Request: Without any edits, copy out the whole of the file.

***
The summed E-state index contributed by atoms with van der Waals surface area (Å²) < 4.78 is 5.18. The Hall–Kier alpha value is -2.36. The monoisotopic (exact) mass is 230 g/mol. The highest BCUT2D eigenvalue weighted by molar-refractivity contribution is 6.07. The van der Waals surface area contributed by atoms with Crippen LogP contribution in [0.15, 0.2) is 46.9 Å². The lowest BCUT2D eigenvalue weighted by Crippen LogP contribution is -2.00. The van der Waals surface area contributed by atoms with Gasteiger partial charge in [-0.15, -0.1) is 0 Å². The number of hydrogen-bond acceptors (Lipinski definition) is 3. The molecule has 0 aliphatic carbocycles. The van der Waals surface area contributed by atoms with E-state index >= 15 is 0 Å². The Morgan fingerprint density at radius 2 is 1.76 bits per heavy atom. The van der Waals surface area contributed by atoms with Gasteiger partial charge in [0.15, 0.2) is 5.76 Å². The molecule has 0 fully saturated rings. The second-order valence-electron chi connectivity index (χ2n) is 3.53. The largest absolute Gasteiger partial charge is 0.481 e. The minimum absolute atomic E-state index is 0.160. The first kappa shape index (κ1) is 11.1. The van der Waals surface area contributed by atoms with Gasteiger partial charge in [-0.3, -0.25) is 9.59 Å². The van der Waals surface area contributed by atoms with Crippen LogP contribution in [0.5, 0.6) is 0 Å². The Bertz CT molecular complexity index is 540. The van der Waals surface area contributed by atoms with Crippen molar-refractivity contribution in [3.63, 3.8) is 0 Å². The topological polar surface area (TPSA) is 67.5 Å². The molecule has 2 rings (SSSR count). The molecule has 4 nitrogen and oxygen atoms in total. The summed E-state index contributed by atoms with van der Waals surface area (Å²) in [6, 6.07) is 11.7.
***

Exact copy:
The summed E-state index contributed by atoms with van der Waals surface area (Å²) < 4.78 is 5.18. The Hall–Kier alpha value is -2.36. The monoisotopic (exact) mass is 230 g/mol. The highest BCUT2D eigenvalue weighted by molar-refractivity contribution is 6.07. The van der Waals surface area contributed by atoms with Crippen LogP contribution in [0.15, 0.2) is 46.9 Å². The lowest BCUT2D eigenvalue weighted by Crippen LogP contribution is -2.00. The van der Waals surface area contributed by atoms with Gasteiger partial charge in [-0.15, -0.1) is 0 Å². The number of hydrogen-bond acceptors (Lipinski definition) is 3. The molecule has 0 aliphatic carbocycles. The van der Waals surface area contributed by atoms with E-state index >= 15 is 0 Å². The Morgan fingerprint density at radius 2 is 1.76 bits per heavy atom. The van der Waals surface area contributed by atoms with Gasteiger partial charge in [0.15, 0.2) is 5.76 Å². The molecule has 0 fully saturated rings. The second-order valence-electron chi connectivity index (χ2n) is 3.53. The largest absolute Gasteiger partial charge is 0.481 e. The minimum absolute atomic E-state index is 0.160. The first kappa shape index (κ1) is 11.1. The van der Waals surface area contributed by atoms with Gasteiger partial charge in [-0.3, -0.25) is 9.59 Å². The van der Waals surface area contributed by atoms with Crippen LogP contribution in [0.5, 0.6) is 0 Å². The Bertz CT molecular complexity index is 540. The van der Waals surface area contributed by atoms with Crippen molar-refractivity contribution in [3.63, 3.8) is 0 Å². The topological polar surface area (TPSA) is 67.5 Å². The molecule has 2 rings (SSSR count). The molecule has 4 nitrogen and oxygen atoms in total. The summed E-state index contributed by atoms with van der Waals surface area (Å²) in [6, 6.07) is 11.7.